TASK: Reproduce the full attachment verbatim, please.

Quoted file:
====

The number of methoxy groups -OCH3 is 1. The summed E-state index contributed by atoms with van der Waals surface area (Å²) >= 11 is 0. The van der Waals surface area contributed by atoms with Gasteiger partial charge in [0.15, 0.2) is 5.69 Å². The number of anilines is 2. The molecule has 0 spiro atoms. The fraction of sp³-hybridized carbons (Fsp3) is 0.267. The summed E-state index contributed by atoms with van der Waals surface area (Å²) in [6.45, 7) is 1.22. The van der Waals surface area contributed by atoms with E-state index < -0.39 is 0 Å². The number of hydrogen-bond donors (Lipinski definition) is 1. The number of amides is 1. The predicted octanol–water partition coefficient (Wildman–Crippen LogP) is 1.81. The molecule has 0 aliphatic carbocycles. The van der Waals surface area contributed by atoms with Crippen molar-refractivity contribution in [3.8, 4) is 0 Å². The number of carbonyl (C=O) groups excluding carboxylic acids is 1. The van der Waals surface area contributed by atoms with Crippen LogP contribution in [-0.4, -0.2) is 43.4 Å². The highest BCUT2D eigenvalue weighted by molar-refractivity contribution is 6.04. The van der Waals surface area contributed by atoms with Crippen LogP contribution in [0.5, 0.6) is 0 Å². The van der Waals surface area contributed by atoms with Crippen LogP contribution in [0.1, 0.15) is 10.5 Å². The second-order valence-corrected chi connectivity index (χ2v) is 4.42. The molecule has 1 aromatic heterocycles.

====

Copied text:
The number of methoxy groups -OCH3 is 1. The summed E-state index contributed by atoms with van der Waals surface area (Å²) >= 11 is 0. The van der Waals surface area contributed by atoms with Gasteiger partial charge in [0.15, 0.2) is 5.69 Å². The number of anilines is 2. The molecule has 0 spiro atoms. The fraction of sp³-hybridized carbons (Fsp3) is 0.267. The summed E-state index contributed by atoms with van der Waals surface area (Å²) in [6.45, 7) is 1.22. The van der Waals surface area contributed by atoms with E-state index < -0.39 is 0 Å². The number of hydrogen-bond donors (Lipinski definition) is 1. The number of amides is 1. The predicted octanol–water partition coefficient (Wildman–Crippen LogP) is 1.81. The molecule has 0 aliphatic carbocycles. The van der Waals surface area contributed by atoms with Crippen molar-refractivity contribution in [3.8, 4) is 0 Å². The number of carbonyl (C=O) groups excluding carboxylic acids is 1. The van der Waals surface area contributed by atoms with Crippen LogP contribution in [-0.4, -0.2) is 43.4 Å². The highest BCUT2D eigenvalue weighted by molar-refractivity contribution is 6.04. The van der Waals surface area contributed by atoms with Crippen LogP contribution in [0.5, 0.6) is 0 Å². The van der Waals surface area contributed by atoms with Crippen LogP contribution in [0.1, 0.15) is 10.5 Å². The second-order valence-corrected chi connectivity index (χ2v) is 4.42. The molecule has 1 aromatic heterocycles.